Career Conversations with Alan Gravatt
Ellie and Head of Strategic Asset Management (SAM), Alan Gravatt, who took over in September 2019 had a chat about his role, career life and the future.
How are you finding the new job so far Alan?
Alan Gravatt: It’s good; stressful, all over the place! I was given three main objectives this year; meet the budget, stabilise the team and to make it my own. What I have done is teased out more detail. I meet with Stuart once a week, and we’re making sure we talk to investors to find out what they like about us and having the opportunity to see what the team and services might be in future. Some of it is long term thinking but most of it is getting through 2019 and gaining some ideas on what’s going to happen going forward.
More recently I’ve been working with (Finance Director) Donna McCormack on the budget for next year and beyond. It’s been interesting to spend time with her and she has some great ideas, not only in finance, also business development. Setting challenging targets is good but they must be tempered with realism.
You inherited a large team. How do you make it work?
Probably the way I always have, I was brought in I believe as the heart and soul of the team and I’ve continued down that route. I’ve not changed my approach really; I’ve tried to understand where people’s strengths are. I line managed three of them already and now that’s four directly and then indirectly the rest of them. It’s an open book policy as far as I’m concerned, they can come to me. I haven’t changed anything dramatically; all I’ve probably done is take a softer approach.
What are your main focuses as a team now?
Making sure that the quality of what we do is stabilised. Some of the processes that are set up, such as QA are followed by everyone. And client engagement, find out what is going to delight them, using Stuart Yeatman’s words, he does like to delight clients. Also, we’re very open and honest about what we’ve done well, or badly in the past and not scared to say to Paul and Stuart if there’s something we need to unravel, we put it out on the table and resolve it.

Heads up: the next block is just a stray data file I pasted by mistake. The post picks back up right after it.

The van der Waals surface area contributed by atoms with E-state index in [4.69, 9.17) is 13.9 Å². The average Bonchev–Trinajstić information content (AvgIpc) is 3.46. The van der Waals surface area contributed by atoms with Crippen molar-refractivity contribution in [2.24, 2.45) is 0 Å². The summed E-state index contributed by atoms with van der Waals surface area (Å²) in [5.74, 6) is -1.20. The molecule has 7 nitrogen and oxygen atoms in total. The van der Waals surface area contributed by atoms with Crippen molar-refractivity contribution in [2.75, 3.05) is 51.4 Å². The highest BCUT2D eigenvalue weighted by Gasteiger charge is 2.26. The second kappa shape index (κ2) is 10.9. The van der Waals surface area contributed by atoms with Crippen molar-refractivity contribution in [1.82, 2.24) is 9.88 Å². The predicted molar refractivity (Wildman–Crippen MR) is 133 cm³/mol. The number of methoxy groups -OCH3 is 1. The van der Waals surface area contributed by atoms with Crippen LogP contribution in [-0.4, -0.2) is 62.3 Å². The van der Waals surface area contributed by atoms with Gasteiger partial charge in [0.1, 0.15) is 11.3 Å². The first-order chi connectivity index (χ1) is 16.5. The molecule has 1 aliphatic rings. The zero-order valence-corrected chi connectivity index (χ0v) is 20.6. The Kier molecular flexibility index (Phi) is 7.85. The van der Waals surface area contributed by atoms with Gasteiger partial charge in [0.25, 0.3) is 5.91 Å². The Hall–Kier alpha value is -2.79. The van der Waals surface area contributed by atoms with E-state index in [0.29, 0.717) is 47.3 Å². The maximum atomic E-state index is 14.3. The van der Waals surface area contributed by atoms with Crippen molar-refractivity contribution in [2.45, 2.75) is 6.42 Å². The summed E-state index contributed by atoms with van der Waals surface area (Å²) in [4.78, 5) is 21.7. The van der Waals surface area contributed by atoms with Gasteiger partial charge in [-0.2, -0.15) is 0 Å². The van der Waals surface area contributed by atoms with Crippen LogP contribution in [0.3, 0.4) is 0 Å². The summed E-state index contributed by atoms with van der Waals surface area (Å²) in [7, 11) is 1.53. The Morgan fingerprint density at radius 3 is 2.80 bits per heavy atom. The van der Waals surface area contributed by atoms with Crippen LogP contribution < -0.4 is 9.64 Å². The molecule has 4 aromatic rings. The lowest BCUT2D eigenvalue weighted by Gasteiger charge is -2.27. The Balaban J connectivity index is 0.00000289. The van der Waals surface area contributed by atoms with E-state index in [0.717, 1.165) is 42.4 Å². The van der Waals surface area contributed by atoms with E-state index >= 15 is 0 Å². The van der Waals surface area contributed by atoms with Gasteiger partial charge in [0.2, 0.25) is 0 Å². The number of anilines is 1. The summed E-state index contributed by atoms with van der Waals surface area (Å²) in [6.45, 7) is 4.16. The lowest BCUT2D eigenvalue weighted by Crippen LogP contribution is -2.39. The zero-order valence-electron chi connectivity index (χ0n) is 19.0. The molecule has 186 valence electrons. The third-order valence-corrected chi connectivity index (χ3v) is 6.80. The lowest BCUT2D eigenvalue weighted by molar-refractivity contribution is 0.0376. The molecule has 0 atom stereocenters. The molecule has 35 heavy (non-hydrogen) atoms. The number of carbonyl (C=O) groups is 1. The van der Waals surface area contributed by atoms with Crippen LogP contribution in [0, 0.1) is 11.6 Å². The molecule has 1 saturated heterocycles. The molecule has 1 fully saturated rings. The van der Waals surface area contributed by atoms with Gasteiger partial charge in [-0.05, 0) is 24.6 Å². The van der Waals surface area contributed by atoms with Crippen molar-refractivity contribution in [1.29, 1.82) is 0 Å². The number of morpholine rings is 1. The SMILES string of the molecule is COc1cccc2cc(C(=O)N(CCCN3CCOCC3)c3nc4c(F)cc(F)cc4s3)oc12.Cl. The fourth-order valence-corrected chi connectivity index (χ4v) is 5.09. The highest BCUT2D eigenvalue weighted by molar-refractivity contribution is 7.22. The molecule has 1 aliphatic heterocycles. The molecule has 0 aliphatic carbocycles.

What is your career background?
I started life as a Consultant in 2000. I did used to work as an assistant studio manager in the Slade School of Fine Art. Then I went travelling and then university later in life. In some ways I wish I’d carried on travelling and never came back, but I had to take something seriously somewhere down the line. In 2000 I took a three-month opportunity at a building surveying company working for an insurance company they were doing building audits for. Three months turned into six years. Then that company was bought by BRE, I spent a couple of years there. Had it not been for the M25, I’d probably still be there, driving from Essex to Watford every day. Moved onto Nifes, which was an engineering company, did a lot of work with the NHS, and then was made redundant having done some work on business development when they had a restructure. Worked for myself for a few months and then moved into WSP, which was the last place before here. 20 years of consultancy from three months of just a fill in job. I look back and wonder how it happened, I was supposed to be a landscape architect, that is what I trained as for five years.
Do you ever use that in your work?